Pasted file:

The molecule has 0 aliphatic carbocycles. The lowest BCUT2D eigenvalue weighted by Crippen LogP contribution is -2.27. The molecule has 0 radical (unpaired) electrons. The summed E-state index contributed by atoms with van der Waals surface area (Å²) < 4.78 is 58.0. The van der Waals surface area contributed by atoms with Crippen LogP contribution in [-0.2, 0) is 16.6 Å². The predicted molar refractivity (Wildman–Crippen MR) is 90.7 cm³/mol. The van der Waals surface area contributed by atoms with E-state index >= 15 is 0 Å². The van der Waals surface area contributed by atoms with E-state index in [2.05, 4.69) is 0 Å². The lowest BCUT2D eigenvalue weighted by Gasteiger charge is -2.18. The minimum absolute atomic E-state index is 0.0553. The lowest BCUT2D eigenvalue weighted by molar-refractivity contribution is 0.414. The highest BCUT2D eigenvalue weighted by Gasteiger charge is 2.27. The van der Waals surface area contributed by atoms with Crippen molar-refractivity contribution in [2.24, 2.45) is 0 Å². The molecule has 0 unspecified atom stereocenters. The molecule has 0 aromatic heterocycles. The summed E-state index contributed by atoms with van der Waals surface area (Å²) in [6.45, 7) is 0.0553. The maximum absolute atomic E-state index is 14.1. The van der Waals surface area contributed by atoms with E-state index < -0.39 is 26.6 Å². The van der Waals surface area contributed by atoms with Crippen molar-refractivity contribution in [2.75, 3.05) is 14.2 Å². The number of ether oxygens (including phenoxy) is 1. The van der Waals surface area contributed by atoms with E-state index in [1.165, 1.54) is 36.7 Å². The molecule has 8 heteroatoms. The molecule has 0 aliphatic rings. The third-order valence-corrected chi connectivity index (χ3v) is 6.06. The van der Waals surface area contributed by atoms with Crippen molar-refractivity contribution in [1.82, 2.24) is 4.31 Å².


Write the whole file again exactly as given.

The molecule has 0 aliphatic carbocycles. The lowest BCUT2D eigenvalue weighted by Crippen LogP contribution is -2.27. The molecule has 0 radical (unpaired) electrons. The summed E-state index contributed by atoms with van der Waals surface area (Å²) < 4.78 is 58.0. The van der Waals surface area contributed by atoms with Crippen LogP contribution in [-0.2, 0) is 16.6 Å². The predicted molar refractivity (Wildman–Crippen MR) is 90.7 cm³/mol. The van der Waals surface area contributed by atoms with E-state index >= 15 is 0 Å². The van der Waals surface area contributed by atoms with E-state index in [2.05, 4.69) is 0 Å². The lowest BCUT2D eigenvalue weighted by Gasteiger charge is -2.18. The minimum absolute atomic E-state index is 0.0553. The lowest BCUT2D eigenvalue weighted by molar-refractivity contribution is 0.414. The highest BCUT2D eigenvalue weighted by Gasteiger charge is 2.27. The van der Waals surface area contributed by atoms with Crippen molar-refractivity contribution in [2.24, 2.45) is 0 Å². The molecule has 0 unspecified atom stereocenters. The molecule has 0 aromatic heterocycles. The summed E-state index contributed by atoms with van der Waals surface area (Å²) in [6.45, 7) is 0.0553. The maximum absolute atomic E-state index is 14.1. The van der Waals surface area contributed by atoms with E-state index < -0.39 is 26.6 Å². The van der Waals surface area contributed by atoms with Crippen molar-refractivity contribution in [2.75, 3.05) is 14.2 Å². The number of ether oxygens (including phenoxy) is 1. The van der Waals surface area contributed by atoms with E-state index in [1.165, 1.54) is 36.7 Å². The molecule has 8 heteroatoms. The molecule has 0 aliphatic rings. The third-order valence-corrected chi connectivity index (χ3v) is 6.06. The van der Waals surface area contributed by atoms with Crippen molar-refractivity contribution in [1.82, 2.24) is 4.31 Å².